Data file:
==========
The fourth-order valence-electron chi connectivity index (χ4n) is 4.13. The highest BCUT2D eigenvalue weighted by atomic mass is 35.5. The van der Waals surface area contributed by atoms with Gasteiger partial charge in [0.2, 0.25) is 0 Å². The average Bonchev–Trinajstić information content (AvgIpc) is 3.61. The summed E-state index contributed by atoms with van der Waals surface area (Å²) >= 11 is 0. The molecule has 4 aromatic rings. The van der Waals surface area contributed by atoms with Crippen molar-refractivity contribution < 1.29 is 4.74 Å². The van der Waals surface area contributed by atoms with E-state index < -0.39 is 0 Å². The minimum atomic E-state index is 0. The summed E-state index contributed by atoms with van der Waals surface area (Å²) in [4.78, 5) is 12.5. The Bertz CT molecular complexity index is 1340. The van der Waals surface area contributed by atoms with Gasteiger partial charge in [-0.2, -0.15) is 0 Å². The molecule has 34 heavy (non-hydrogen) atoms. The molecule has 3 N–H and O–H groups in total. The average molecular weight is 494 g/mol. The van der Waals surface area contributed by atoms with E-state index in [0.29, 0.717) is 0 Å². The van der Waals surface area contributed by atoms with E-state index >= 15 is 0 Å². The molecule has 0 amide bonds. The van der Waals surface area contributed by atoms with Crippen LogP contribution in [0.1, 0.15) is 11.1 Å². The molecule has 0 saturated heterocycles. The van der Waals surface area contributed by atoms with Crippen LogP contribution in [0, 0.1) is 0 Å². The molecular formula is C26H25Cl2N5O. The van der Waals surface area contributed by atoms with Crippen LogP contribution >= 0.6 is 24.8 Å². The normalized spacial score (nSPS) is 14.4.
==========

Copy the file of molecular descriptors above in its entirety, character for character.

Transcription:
The fourth-order valence-electron chi connectivity index (χ4n) is 4.13. The highest BCUT2D eigenvalue weighted by atomic mass is 35.5. The van der Waals surface area contributed by atoms with Gasteiger partial charge in [0.2, 0.25) is 0 Å². The average Bonchev–Trinajstić information content (AvgIpc) is 3.61. The summed E-state index contributed by atoms with van der Waals surface area (Å²) >= 11 is 0. The molecule has 4 aromatic rings. The van der Waals surface area contributed by atoms with Crippen molar-refractivity contribution < 1.29 is 4.74 Å². The van der Waals surface area contributed by atoms with E-state index < -0.39 is 0 Å². The minimum atomic E-state index is 0. The summed E-state index contributed by atoms with van der Waals surface area (Å²) in [4.78, 5) is 12.5. The Bertz CT molecular complexity index is 1340. The van der Waals surface area contributed by atoms with Gasteiger partial charge in [-0.2, -0.15) is 0 Å². The molecule has 34 heavy (non-hydrogen) atoms. The molecule has 3 N–H and O–H groups in total. The average molecular weight is 494 g/mol. The van der Waals surface area contributed by atoms with E-state index in [0.29, 0.717) is 0 Å². The van der Waals surface area contributed by atoms with E-state index >= 15 is 0 Å². The molecule has 0 amide bonds. The van der Waals surface area contributed by atoms with Crippen LogP contribution in [0.1, 0.15) is 11.1 Å². The molecule has 0 saturated heterocycles. The van der Waals surface area contributed by atoms with Crippen LogP contribution in [0, 0.1) is 0 Å². The molecular formula is C26H25Cl2N5O. The van der Waals surface area contributed by atoms with Crippen LogP contribution >= 0.6 is 24.8 Å². The normalized spacial score (nSPS) is 14.4.